Tom Cruise Hates Cripples!
Actually, that's not fair. It makes a nice headline but technically, Cruise isn't the producer on this film. More accurately, Joe Roth hates cripples. Or maybe it's producer/director James Mangold that hates the cripples; but I'm getting ahead of myself.
I've been on movies sets far and wide. Low budget Indies in the fields of Illinois, no budget pornos in farmhouse in Norwell, moderate budget comedies in run-down Lowell, mega-budget Clint Eastwood films on the banks of the Mystic River. I only point this out to show that I'm pretty jaded, but there still is something akin to awe when you step on set of a Tom Cruise film.
It's massive. Tents, trucks, recreational vehicles, a sea of cars, honey wagons that are actually cleaned daily, canteen trucks and huge bar-b-q stoking up for the day, filling the air with wood smoke and anticipation. So many teamsters standing around doing nothing, you think you've wondered into a refuge camp.
I was book for one day this week on Mangold's WICHITA, an action comedy staring Cruise and, for some reason, Cameron Diaz. I guess no one had seen THE BOX before they hired her. They had taken over a huge parking lot behind the World Trade Center on Boston Harbor for their base camp.
I was just background. An extra. Just a drab guy waiting for the bus as these two mega-watt stars throw off some sparks. Towards that end, I was asked to show up at 6:00am in bland clothes, and bring some bland options incase the wardrobe shrew, Robert Q. Mathews, didn't like my first choice.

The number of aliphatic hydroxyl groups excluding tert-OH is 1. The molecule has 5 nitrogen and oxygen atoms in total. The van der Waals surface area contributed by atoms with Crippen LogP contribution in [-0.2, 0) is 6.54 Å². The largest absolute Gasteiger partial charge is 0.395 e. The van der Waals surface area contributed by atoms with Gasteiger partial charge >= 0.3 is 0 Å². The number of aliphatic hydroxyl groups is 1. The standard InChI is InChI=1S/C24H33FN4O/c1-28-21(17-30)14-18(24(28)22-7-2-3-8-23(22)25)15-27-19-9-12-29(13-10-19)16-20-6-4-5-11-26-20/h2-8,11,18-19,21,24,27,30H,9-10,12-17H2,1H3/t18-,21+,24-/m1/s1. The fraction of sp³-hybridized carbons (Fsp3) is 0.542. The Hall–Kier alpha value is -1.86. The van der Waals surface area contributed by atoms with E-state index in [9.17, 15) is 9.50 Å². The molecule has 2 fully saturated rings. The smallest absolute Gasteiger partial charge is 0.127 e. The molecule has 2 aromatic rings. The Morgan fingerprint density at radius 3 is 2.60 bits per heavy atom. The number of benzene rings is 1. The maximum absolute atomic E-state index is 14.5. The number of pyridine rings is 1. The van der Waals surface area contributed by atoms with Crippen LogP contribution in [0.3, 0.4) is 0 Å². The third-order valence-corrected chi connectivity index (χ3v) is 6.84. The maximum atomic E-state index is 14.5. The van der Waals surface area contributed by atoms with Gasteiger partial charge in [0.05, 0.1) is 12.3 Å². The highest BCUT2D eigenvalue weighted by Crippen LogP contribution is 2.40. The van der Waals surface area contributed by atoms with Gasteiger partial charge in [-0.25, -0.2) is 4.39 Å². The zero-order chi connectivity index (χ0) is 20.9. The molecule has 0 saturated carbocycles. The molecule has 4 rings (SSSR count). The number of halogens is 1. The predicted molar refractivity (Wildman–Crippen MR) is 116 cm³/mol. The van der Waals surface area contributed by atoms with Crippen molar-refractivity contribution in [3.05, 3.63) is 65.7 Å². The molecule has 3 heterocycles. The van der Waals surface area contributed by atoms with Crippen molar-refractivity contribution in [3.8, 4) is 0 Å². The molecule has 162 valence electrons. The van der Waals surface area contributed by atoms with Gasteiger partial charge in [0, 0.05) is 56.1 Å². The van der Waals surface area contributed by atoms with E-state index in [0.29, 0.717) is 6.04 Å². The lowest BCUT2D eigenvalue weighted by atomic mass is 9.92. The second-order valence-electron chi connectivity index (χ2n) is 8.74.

I'm working on a theory that the real reason LUCKY NUMBERS, 50 FIRST DATES, THE DAY AFTER TOMORROW, CONSTANTINE and UP CLOSE AND PERSONAL all sucked is because Robert Q. Mathews worked on them, but he also did the wardrobe on THE PRESTIGE, which I liked, so I'll give him a pass.
How-some-ever, Mathews didn't give me a pass on my ensemble for WICHITA, all drawn from my closet. Khaki pants and a tan button down shirt over grey t-shirt. Granted, it was about 6:30 in the morning when I first went to wardrobe, but he gave me the quick once over and said, 'Great, you're wearing all white. Tell me you brought something else'.
You know what, I take it back. LUCKY NUMBERS and all those other movies sucked because they had a color blind Costume Supervisor, plain and simple; but I'm just an extra, so who am I to point out his horrible disability on the set? He pick a dark brown polo shirt and a pair of jeans out of my bag and told me to go put those on.
I asked Robert Q., the man in charge of the department, where I could change. He told me, "Oh, I don't know. Ask a PA". That's movie talk for, 'Don't bother me. Go spend the rest of the day looking for some unpaid intern to answer your question, which he more than likely won't be able to do, but at least it is no longer my problem'.
Surprisingly, I found a PA that actually knew where the dressing rooms were fairly quickly. He pointed to a row of trucks and said, 'There are dressing rooms back there.' I found them. Two tents erected at the end of the wardrobe trucks in the middle of this parking lot. The tent on the right said 'Woman', leaving one to guess that the tent on the left was for men.
I entered slowly, in case my guess had been wrong, and the tent was empty. Not empty in the sense that there was no one in it, man or woman. Empty in the sense that it was totally devoid of content. No people, no chairs, no tables, no mirrors, no hangers. Nothing. As barren as Tom Cruise's little shark-eyes when you talk to him on the street.